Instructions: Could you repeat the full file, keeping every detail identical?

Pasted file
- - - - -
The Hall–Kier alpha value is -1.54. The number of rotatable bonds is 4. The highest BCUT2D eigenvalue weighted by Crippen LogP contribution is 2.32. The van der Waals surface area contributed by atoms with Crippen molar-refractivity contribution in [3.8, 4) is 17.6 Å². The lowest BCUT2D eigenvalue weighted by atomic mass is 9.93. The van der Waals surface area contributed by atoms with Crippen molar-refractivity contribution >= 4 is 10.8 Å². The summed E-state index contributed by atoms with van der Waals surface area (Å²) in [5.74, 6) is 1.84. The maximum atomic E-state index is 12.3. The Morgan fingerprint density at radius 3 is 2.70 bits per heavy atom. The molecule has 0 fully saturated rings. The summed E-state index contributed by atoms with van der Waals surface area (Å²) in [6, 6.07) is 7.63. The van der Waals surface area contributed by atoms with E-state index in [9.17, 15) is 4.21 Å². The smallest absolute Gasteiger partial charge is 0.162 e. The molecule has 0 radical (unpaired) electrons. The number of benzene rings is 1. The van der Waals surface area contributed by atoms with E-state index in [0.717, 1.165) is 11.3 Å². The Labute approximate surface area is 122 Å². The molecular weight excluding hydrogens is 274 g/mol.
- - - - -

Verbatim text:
The Hall–Kier alpha value is -1.54. The number of rotatable bonds is 4. The highest BCUT2D eigenvalue weighted by Crippen LogP contribution is 2.32. The van der Waals surface area contributed by atoms with Crippen molar-refractivity contribution in [3.8, 4) is 17.6 Å². The lowest BCUT2D eigenvalue weighted by atomic mass is 9.93. The van der Waals surface area contributed by atoms with Crippen molar-refractivity contribution >= 4 is 10.8 Å². The summed E-state index contributed by atoms with van der Waals surface area (Å²) in [5.74, 6) is 1.84. The maximum atomic E-state index is 12.3. The Morgan fingerprint density at radius 3 is 2.70 bits per heavy atom. The molecule has 0 fully saturated rings. The summed E-state index contributed by atoms with van der Waals surface area (Å²) in [6, 6.07) is 7.63. The van der Waals surface area contributed by atoms with E-state index in [9.17, 15) is 4.21 Å². The smallest absolute Gasteiger partial charge is 0.162 e. The molecule has 0 radical (unpaired) electrons. The number of benzene rings is 1. The van der Waals surface area contributed by atoms with E-state index in [0.717, 1.165) is 11.3 Å². The Labute approximate surface area is 122 Å². The molecular weight excluding hydrogens is 274 g/mol.